Neuron-Glia Interactions in Tuberous Sclerosis Complex Affect the Synaptic Balance in 2D and Organoid Cultures


Tuberous sclerosis complex (TSC) is a genetic disease affecting the brain. Neurological symptoms like epilepsy and neurodevelopmental issues cause a significant burden on patients. Both neurons and glial cells are affected by TSC mutations. Previous studies have shown changes in the excitation/inhibition balance (E/I balance) in TSC. Astrocytes are known to be important for neuronal development, and astrocytic dysfunction can cause changes in the E/I balance. We hypothesized that astrocytes affect the synaptic balance in TSC. TSC patient-derived stem cells were differentiated into astrocytes, which showed increased proliferation compared to control astrocytes. RNA sequencing revealed changes in gene expression, which were related to epidermal growth factor (EGF) signaling and enriched for genes that coded for secreted or transmembrane proteins. Control neurons were cultured in astrocyte-conditioned medium (ACM) of TSC and control astrocytes. After culture in TSC ACM, neurons showed an altered synaptic balance, with an increase in the percentage of VGAT+ synapses. These findings were confirmed in organoids, presenting a spontaneous 3D organization of neurons and glial cells. To conclude, this study shows that TSC astrocytes are affected and secrete factors that alter the synaptic balance. As an altered E/I balance may underlie many of the neurological TSC symptoms, astrocytes may provide new therapeutic targets.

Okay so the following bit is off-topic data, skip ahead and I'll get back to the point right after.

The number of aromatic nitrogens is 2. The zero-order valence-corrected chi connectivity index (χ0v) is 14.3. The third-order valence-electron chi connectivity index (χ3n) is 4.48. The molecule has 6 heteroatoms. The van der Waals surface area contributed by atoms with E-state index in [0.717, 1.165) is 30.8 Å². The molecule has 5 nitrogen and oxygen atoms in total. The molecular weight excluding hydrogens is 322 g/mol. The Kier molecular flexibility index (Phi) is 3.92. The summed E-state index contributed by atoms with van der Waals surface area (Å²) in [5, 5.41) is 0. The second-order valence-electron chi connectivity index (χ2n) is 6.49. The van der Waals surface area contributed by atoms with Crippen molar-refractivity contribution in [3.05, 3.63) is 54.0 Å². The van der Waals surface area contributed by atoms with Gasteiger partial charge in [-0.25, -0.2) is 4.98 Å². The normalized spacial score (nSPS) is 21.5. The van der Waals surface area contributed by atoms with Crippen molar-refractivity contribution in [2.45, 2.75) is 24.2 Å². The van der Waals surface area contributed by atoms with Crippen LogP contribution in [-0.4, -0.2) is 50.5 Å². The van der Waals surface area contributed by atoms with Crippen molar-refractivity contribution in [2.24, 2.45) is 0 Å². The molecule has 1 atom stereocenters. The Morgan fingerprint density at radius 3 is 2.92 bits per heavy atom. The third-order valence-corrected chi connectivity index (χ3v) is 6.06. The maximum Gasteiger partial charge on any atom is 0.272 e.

astrocytesexcitation/inhibition balancetuberous sclerosis complexEGF signalingastrocyte-conditioned mediumiPSCorganoid


Stephanie Dooves, Arianne J H van Velthoven, Linda G Suciati, Vivi M Heine